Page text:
Bring a cozy, fragrant flair to your holidays with these deliciously easy projects


If we learned anything last year, it is that there is something to be said for a cozy Christmas and a return to more homemade aspects of the holiday. Families unable to travel looked for projects that involved the kids, took on some fabulous cooking projects, and made the season special and unique as a result. A return to this crafty spirit is something to really embrace, so this year, think about making your Christmas tree have some seriously foodie fabulousness!

Here are 9 ways to decorate that tree straight from the kitchen whether you combine with traditional decorations or go for an all-food Christmas tree this year. 

Food ornaments
Credit: Getty / Olga Mamedova


Stringing popcorn and cranberries or a combo of both is a beautiful addition to a food-themed tree. Want some pops of color? Add the occasional kumquat to your cranberry strand or gumdrops to the popcorn.


Oranges studded with cloves are traditional, and cinnamon sticks can be hung on ribbons to provide that warm spicy scent all through the house.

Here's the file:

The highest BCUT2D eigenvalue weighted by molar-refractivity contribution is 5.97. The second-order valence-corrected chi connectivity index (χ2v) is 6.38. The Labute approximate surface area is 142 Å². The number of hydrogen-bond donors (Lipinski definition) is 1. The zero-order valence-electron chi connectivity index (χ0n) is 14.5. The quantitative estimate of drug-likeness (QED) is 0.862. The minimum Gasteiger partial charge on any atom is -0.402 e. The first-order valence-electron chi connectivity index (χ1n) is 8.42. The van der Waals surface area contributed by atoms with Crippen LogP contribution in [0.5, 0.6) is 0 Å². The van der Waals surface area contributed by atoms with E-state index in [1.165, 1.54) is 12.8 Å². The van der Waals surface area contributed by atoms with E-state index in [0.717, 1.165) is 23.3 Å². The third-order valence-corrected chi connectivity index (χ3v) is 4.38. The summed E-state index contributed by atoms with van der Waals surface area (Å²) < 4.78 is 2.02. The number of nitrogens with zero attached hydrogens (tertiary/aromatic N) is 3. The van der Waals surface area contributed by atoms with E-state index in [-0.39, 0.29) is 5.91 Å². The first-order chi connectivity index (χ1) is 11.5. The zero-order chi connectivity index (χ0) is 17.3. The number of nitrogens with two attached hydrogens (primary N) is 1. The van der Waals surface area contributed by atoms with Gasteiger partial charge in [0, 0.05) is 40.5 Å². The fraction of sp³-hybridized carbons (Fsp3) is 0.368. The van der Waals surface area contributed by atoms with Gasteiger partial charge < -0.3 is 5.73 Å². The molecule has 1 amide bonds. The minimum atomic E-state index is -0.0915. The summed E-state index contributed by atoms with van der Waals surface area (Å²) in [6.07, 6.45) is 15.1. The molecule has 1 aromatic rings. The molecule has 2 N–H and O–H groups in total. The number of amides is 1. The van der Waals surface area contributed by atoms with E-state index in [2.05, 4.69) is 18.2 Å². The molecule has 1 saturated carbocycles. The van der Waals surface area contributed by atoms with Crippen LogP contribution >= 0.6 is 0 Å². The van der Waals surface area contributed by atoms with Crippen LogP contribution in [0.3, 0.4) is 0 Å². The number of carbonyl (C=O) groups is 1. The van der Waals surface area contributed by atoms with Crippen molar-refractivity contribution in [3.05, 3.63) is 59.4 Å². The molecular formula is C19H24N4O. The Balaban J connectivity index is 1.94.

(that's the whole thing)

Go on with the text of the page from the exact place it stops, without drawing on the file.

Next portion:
Dried fruit

Rings of apple, orange, and grapefruit all have a natural hole in the middle for a ribbon, so dehydrate them in a low oven until crisp, and string on pretty ribbons to hang on the tree.

Fresh fruit

Little fresh fruits—tiny Seckel pears, crab apples, lady apples, clementine tangerines, Key limes—are fun ornaments. If they have a stem, tie a ribbon on to hang; if not, wrap the ribbon twice around the fruit like wrapping a present with a bow on top, and slide a hook through.

Candy Canes and Ribbon Candy

This year, think about buying these classic Christmas candies in multiple sizes, hanging large ones towards the bottom of your tree, and getting smaller as you go up. Ribbon candy can get a string or hook added to hang if the holes aren't large enough to slide over the branches.


From hard-baked sugar cookie ornaments you can decorate, to gingerbread cookies or chocolate chip cookies you can eat right off the tree, just poke a hole in the dough to accommodate a ribbon or hook and fill your tree with baked goodies that are as delicious as they are festive.

Edible chains

Licorice whips come in all sorts of colors and flavors these days. Tie one strip into a circle by overlapping the two ends and tying with a small piece of ribbon or twine, then thread the next whip through before tying to link into a chain. Plain Twizzlers make a traditional red chain but add some other colors if you like it even fancier.

Bread wreaths

Your favorite white bread dough can be plaited into thin braids and then baked in circles to make wreaths. Give a good egg wash for shine, add sanding sugar in any color you love if you want sparkle. Hang on ribbons as ornaments.


Bake a cookie star or angel, or go exotic with a Buddha's hand citron brushed with egg white and glittered with silver sugar crystals.